Rasheda Kamaria Williams, chief empowering officer and founder of Empowered Flower Girl, has been named among MentHer magazine’s “Top 20 Social Impact Founders.” Rasheda joins 19 other women around the globe named to the first annual list featured in the December issue of MentHer magazine, themed “Make Your Mark.”
The announcement was made during MentHer’s virtual Social Impact Summit on Dec. 16.
“While attending the summit, I was surprised and honored to learn that I made the top 20 list,” Rasheda said. “The women on this list are doing some incredible work across the globe. I was shocked, yet humbled to be included. Empowered women empower women and work to help others realize their power to create change.”
TheMentHer organization and magazine were founded by Ntsiki Mkhize, a South African social entrepreneur, author and model. The Social Impact Founder’s List, celebrates female founders making an impact through their business or non-profit. The 20 finalists collectively represent a combined 90 years of social impact work, over 140 jobs created, more than $14 million in annual revenue or grant funding and over 171,000 lives impacted.
About Empowered Flower Girl
Empowered Flower Girl is a social enterprise on a mission to transform the way young people relate to one another and themselves. The company provides resources and tools to help youth and youth advocates live above life’s drama (from cyberbullying to societal pressure) and make a powerful difference in the world.
Leah Berdysz is a young woman on a mission. She’s an educator, social entrepreneur, up-and-coming author and girl-power enthusiast.
The founder of Empowered & Poised (E&P), Leah works to empower and educate girls on how to be beautiful from the inside out through discovery of social, mental and physical components.
Her previous work with youth as a physical education teacher, babysitter and party motivator for Rock the House Entertainment prepared her to launch E&P as well as write her upcoming book Conscious Empowerment: A Guide to Helping Girls Build Self-Esteem & Confidence.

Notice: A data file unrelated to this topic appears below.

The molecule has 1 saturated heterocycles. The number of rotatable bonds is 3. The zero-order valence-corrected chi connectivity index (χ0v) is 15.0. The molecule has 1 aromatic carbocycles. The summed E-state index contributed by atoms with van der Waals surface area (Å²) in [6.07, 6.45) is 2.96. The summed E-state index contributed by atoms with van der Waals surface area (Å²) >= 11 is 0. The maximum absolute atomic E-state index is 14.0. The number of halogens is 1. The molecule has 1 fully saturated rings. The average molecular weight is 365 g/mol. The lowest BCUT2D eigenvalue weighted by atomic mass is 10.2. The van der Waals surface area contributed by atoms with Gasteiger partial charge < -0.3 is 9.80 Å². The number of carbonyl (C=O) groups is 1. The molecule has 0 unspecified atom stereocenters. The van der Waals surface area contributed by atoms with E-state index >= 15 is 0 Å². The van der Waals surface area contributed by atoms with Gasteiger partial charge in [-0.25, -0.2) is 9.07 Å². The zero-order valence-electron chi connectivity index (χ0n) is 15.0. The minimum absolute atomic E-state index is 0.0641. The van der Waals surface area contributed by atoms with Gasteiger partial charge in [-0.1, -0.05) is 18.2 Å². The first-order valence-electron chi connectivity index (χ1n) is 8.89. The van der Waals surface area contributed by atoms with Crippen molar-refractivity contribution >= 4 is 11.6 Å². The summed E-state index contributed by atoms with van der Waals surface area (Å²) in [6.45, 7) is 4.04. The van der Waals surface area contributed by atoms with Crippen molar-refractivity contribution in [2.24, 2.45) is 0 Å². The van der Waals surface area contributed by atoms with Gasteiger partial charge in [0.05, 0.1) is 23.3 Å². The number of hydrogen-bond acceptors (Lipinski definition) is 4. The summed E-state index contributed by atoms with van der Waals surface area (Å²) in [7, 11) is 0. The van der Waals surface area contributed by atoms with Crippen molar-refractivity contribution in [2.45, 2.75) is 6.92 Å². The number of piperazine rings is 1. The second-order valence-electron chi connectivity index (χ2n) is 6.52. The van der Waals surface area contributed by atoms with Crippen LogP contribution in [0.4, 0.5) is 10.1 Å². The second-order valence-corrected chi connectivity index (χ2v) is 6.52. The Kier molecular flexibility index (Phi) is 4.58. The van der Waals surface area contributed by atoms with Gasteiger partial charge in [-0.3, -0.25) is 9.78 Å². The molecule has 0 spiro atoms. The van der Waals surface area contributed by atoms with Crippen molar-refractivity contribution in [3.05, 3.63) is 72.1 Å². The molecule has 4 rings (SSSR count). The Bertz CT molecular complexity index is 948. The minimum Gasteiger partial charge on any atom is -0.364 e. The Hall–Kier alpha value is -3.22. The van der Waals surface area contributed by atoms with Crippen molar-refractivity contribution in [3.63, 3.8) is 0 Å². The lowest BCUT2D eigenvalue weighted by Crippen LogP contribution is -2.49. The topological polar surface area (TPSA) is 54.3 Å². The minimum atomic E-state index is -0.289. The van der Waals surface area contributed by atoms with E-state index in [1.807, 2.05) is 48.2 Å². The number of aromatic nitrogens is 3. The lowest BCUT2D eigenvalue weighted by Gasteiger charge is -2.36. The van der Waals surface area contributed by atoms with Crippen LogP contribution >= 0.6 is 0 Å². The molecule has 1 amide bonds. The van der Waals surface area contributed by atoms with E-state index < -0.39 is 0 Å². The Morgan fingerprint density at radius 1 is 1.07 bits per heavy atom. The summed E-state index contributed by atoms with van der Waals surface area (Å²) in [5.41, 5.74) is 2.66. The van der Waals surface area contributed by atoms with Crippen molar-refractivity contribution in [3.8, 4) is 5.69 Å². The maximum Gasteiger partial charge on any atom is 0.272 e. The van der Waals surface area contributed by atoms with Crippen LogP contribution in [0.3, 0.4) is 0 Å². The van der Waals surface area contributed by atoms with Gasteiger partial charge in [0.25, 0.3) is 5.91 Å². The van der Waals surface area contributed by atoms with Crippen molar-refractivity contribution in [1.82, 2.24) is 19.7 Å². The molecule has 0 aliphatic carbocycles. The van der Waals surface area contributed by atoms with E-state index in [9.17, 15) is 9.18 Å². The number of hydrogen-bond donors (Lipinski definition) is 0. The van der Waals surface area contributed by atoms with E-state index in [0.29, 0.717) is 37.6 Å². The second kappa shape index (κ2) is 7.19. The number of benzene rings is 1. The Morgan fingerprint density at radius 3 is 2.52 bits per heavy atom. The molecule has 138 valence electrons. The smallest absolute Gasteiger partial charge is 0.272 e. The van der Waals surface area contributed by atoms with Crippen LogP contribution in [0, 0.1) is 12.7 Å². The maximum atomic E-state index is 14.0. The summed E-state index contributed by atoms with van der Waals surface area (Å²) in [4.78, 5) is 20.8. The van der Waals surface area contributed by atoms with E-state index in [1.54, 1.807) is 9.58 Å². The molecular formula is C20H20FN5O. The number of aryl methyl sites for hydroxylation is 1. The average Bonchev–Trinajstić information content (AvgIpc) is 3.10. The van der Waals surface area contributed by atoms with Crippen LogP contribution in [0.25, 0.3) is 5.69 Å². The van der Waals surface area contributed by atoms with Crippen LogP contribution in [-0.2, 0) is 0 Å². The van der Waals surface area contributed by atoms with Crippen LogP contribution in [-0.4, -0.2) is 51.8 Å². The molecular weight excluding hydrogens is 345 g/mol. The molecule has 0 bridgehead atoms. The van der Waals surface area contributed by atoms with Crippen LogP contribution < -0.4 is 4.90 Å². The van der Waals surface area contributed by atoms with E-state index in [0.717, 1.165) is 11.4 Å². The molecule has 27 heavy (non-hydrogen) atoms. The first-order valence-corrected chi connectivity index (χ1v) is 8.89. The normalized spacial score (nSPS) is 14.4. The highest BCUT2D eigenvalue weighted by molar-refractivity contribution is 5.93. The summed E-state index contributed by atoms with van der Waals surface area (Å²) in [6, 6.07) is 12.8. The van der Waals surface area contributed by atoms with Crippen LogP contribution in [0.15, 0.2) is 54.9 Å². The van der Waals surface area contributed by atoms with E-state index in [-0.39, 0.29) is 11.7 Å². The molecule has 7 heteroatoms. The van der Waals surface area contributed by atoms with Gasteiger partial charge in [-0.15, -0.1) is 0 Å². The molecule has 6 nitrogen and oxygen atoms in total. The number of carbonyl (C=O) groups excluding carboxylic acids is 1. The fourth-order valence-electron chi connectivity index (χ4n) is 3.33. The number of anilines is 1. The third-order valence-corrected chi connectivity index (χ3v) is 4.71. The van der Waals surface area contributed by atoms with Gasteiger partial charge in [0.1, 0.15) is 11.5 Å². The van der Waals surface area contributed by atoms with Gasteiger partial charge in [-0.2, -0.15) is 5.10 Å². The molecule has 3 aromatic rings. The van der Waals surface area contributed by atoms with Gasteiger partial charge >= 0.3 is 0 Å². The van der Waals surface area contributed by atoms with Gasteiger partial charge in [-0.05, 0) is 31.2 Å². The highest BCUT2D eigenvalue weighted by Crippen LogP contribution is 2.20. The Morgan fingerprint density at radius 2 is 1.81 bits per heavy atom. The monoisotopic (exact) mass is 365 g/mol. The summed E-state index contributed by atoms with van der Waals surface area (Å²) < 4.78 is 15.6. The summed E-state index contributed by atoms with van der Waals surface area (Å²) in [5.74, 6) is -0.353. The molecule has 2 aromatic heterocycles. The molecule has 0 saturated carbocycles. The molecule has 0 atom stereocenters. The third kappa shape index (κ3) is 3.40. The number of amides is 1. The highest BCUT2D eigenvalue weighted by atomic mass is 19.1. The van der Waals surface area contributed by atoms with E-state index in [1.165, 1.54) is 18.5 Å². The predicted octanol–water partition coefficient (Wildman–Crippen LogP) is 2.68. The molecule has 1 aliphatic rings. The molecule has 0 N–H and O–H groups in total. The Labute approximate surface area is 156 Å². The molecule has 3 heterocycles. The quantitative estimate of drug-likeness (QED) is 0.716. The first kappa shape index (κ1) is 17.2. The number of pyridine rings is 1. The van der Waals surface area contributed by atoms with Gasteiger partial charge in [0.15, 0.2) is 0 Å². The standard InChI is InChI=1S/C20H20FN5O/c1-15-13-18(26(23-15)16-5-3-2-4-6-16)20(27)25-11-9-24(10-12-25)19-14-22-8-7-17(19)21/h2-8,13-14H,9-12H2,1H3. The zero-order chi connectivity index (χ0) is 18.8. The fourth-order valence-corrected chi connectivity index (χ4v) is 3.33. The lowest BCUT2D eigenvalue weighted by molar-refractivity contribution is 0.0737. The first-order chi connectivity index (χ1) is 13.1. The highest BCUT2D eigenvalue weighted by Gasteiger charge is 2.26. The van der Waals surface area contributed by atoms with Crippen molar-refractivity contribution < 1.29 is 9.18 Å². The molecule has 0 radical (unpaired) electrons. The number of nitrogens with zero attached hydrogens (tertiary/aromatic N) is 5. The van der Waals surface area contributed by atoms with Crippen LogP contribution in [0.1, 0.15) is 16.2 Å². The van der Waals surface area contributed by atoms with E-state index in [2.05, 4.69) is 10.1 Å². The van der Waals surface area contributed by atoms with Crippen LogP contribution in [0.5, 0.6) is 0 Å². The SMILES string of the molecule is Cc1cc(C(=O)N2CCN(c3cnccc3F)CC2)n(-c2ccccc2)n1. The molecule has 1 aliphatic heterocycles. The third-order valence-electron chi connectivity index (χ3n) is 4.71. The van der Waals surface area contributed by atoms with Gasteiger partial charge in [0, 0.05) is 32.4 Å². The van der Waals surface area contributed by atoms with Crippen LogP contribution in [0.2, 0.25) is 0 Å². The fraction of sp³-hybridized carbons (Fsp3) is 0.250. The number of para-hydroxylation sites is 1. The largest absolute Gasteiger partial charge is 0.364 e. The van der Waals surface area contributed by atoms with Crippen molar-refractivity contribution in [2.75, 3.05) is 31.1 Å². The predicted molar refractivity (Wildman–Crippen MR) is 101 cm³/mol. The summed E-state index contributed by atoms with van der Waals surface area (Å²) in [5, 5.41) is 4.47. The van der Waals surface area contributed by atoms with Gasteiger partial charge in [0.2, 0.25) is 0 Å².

“Founding this organization, writing my upcoming book and obtaining my master’s degree in social work were inspired by the struggles I’ve faced with anxiety and body image. I recognized that I was not the only one struggling with self-esteem and confidence,” Leah said. “Therefore, I made it my mission to make a difference in the community and support young girls in their growth and development towards becoming strong and capable women.”
Girls definitely have a strong and capable role model in Leah. At 25 years old, she has numerous achievements to her name and she’s just getting started. She has advice for aspiring changemakers, social impact heroes and entrepreneurs.
“Being a girlpreneur or social entrepreneur can be challenging, but it’s SO worth it. Surround yourself with a supportive tribe, and don’t give up when it gets hard. You can do it!” she exclaimed.
Learn more about Empowered & Poised at www.empoweredandpoised.com. Be sure to follow Leah via social media at @empoweredpoised and @itsleahbee.
Exeleon Magazine, a national business and tech publication, recently published its fall issue featuring 15 Dynamic Entrepreneurs of 2020. Among the men and women highlighted is Empowered Flower Girl’s own Rasheda Kamaria Williams.